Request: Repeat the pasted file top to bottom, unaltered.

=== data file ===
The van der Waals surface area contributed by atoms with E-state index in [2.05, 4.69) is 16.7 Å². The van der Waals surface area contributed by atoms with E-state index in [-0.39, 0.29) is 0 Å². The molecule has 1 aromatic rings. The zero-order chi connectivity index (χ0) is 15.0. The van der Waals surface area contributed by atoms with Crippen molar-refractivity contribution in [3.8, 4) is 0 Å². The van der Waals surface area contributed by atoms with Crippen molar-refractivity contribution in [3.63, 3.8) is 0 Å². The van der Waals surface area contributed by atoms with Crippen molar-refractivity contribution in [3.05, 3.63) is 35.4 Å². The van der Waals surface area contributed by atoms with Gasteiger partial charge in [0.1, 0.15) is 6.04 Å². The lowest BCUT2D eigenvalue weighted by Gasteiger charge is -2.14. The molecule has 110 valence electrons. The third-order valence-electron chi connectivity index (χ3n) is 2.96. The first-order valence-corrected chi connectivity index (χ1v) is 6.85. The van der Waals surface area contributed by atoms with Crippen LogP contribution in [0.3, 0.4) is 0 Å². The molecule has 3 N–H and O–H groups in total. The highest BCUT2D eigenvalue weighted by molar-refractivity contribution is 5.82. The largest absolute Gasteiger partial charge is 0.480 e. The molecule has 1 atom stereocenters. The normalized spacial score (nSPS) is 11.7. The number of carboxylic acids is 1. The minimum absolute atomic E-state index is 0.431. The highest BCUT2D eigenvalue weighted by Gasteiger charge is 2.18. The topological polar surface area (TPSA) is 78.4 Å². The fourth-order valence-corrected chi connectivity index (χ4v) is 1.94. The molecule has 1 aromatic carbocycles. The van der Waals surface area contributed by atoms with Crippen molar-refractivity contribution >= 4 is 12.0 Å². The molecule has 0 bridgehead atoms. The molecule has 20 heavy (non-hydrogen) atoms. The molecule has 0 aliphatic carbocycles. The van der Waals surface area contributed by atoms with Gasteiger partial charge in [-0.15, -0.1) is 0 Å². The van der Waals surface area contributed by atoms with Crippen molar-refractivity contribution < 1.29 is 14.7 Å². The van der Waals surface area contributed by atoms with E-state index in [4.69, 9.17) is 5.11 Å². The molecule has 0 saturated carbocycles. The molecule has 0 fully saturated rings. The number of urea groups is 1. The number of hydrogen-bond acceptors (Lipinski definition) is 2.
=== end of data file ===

The van der Waals surface area contributed by atoms with E-state index in [2.05, 4.69) is 16.7 Å². The van der Waals surface area contributed by atoms with E-state index in [-0.39, 0.29) is 0 Å². The molecule has 1 aromatic rings. The zero-order chi connectivity index (χ0) is 15.0. The van der Waals surface area contributed by atoms with Crippen molar-refractivity contribution in [3.8, 4) is 0 Å². The van der Waals surface area contributed by atoms with Crippen molar-refractivity contribution in [3.63, 3.8) is 0 Å². The van der Waals surface area contributed by atoms with Crippen molar-refractivity contribution in [3.05, 3.63) is 35.4 Å². The van der Waals surface area contributed by atoms with Gasteiger partial charge in [0.1, 0.15) is 6.04 Å². The lowest BCUT2D eigenvalue weighted by Gasteiger charge is -2.14. The molecule has 110 valence electrons. The third-order valence-electron chi connectivity index (χ3n) is 2.96. The first-order valence-corrected chi connectivity index (χ1v) is 6.85. The van der Waals surface area contributed by atoms with Crippen LogP contribution in [0.3, 0.4) is 0 Å². The molecule has 3 N–H and O–H groups in total. The highest BCUT2D eigenvalue weighted by molar-refractivity contribution is 5.82. The largest absolute Gasteiger partial charge is 0.480 e. The molecule has 1 atom stereocenters. The normalized spacial score (nSPS) is 11.7. The number of carboxylic acids is 1. The minimum absolute atomic E-state index is 0.431. The highest BCUT2D eigenvalue weighted by Gasteiger charge is 2.18. The topological polar surface area (TPSA) is 78.4 Å². The fourth-order valence-corrected chi connectivity index (χ4v) is 1.94. The molecule has 1 aromatic carbocycles. The van der Waals surface area contributed by atoms with Crippen molar-refractivity contribution >= 4 is 12.0 Å². The molecule has 0 bridgehead atoms. The molecule has 20 heavy (non-hydrogen) atoms. The molecule has 0 aliphatic carbocycles. The van der Waals surface area contributed by atoms with Gasteiger partial charge in [-0.15, -0.1) is 0 Å². The van der Waals surface area contributed by atoms with Crippen molar-refractivity contribution < 1.29 is 14.7 Å². The van der Waals surface area contributed by atoms with E-state index in [4.69, 9.17) is 5.11 Å². The molecule has 0 saturated carbocycles. The molecule has 0 fully saturated rings. The number of urea groups is 1. The number of hydrogen-bond acceptors (Lipinski definition) is 2.